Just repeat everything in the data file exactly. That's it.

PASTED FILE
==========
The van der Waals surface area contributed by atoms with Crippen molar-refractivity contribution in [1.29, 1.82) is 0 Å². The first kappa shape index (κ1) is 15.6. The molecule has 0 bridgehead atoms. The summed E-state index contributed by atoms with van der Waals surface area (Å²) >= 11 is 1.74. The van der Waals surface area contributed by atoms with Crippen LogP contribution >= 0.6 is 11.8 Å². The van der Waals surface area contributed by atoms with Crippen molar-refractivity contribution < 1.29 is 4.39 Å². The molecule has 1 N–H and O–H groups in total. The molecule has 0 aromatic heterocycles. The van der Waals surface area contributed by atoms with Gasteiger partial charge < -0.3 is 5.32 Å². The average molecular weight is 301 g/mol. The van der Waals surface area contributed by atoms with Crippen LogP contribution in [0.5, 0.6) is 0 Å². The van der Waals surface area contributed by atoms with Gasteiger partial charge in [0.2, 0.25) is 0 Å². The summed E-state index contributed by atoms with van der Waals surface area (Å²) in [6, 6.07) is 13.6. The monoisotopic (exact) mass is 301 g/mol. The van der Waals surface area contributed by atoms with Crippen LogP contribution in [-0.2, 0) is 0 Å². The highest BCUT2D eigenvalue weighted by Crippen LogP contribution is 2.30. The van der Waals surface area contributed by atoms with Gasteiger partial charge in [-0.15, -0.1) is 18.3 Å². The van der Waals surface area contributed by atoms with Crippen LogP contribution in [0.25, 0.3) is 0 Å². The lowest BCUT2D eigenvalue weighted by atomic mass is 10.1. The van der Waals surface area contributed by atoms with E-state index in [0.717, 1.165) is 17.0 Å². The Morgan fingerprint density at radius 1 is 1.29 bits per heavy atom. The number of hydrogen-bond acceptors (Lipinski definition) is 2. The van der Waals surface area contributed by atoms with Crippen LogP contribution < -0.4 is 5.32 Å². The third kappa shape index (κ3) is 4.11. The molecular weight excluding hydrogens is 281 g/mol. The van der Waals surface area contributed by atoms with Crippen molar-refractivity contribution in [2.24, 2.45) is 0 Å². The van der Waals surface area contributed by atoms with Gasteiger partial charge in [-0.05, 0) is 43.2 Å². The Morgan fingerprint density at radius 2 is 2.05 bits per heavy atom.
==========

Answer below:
The van der Waals surface area contributed by atoms with Crippen molar-refractivity contribution in [1.29, 1.82) is 0 Å². The first kappa shape index (κ1) is 15.6. The molecule has 0 bridgehead atoms. The summed E-state index contributed by atoms with van der Waals surface area (Å²) >= 11 is 1.74. The van der Waals surface area contributed by atoms with Crippen LogP contribution >= 0.6 is 11.8 Å². The van der Waals surface area contributed by atoms with Crippen molar-refractivity contribution < 1.29 is 4.39 Å². The molecule has 1 N–H and O–H groups in total. The molecule has 0 aromatic heterocycles. The van der Waals surface area contributed by atoms with Gasteiger partial charge < -0.3 is 5.32 Å². The average molecular weight is 301 g/mol. The van der Waals surface area contributed by atoms with Crippen LogP contribution in [0.5, 0.6) is 0 Å². The van der Waals surface area contributed by atoms with Gasteiger partial charge in [0.2, 0.25) is 0 Å². The summed E-state index contributed by atoms with van der Waals surface area (Å²) in [6, 6.07) is 13.6. The monoisotopic (exact) mass is 301 g/mol. The van der Waals surface area contributed by atoms with Crippen LogP contribution in [-0.2, 0) is 0 Å². The highest BCUT2D eigenvalue weighted by Crippen LogP contribution is 2.30. The van der Waals surface area contributed by atoms with Gasteiger partial charge in [-0.15, -0.1) is 18.3 Å². The van der Waals surface area contributed by atoms with Crippen LogP contribution in [0.25, 0.3) is 0 Å². The lowest BCUT2D eigenvalue weighted by atomic mass is 10.1. The van der Waals surface area contributed by atoms with E-state index in [0.717, 1.165) is 17.0 Å². The Morgan fingerprint density at radius 1 is 1.29 bits per heavy atom. The number of hydrogen-bond acceptors (Lipinski definition) is 2. The van der Waals surface area contributed by atoms with Crippen LogP contribution < -0.4 is 5.32 Å². The third kappa shape index (κ3) is 4.11. The molecular weight excluding hydrogens is 281 g/mol. The van der Waals surface area contributed by atoms with Crippen molar-refractivity contribution in [2.24, 2.45) is 0 Å². The van der Waals surface area contributed by atoms with Gasteiger partial charge in [-0.05, 0) is 43.2 Å². The Morgan fingerprint density at radius 2 is 2.05 bits per heavy atom.